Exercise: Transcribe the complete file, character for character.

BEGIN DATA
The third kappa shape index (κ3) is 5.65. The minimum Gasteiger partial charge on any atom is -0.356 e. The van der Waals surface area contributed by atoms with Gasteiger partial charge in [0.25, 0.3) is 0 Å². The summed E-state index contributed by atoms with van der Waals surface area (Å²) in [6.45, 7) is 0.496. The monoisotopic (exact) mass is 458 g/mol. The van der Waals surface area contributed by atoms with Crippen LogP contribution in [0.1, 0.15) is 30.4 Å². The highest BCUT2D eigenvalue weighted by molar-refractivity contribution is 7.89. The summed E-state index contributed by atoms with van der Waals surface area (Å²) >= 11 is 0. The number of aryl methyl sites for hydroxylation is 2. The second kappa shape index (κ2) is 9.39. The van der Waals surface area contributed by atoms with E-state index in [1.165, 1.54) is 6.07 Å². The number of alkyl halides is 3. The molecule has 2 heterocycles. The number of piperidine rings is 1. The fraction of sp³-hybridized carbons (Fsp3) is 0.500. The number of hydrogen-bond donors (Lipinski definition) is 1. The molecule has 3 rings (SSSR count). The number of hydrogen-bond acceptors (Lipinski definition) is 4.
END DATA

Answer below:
The third kappa shape index (κ3) is 5.65. The minimum Gasteiger partial charge on any atom is -0.356 e. The van der Waals surface area contributed by atoms with Gasteiger partial charge in [0.25, 0.3) is 0 Å². The summed E-state index contributed by atoms with van der Waals surface area (Å²) in [6.45, 7) is 0.496. The monoisotopic (exact) mass is 458 g/mol. The van der Waals surface area contributed by atoms with Crippen LogP contribution in [0.1, 0.15) is 30.4 Å². The highest BCUT2D eigenvalue weighted by molar-refractivity contribution is 7.89. The summed E-state index contributed by atoms with van der Waals surface area (Å²) >= 11 is 0. The number of aryl methyl sites for hydroxylation is 2. The second kappa shape index (κ2) is 9.39. The van der Waals surface area contributed by atoms with E-state index in [1.165, 1.54) is 6.07 Å². The number of alkyl halides is 3. The molecule has 2 heterocycles. The number of piperidine rings is 1. The fraction of sp³-hybridized carbons (Fsp3) is 0.500. The number of hydrogen-bond donors (Lipinski definition) is 1. The molecule has 3 rings (SSSR count). The number of hydrogen-bond acceptors (Lipinski definition) is 4.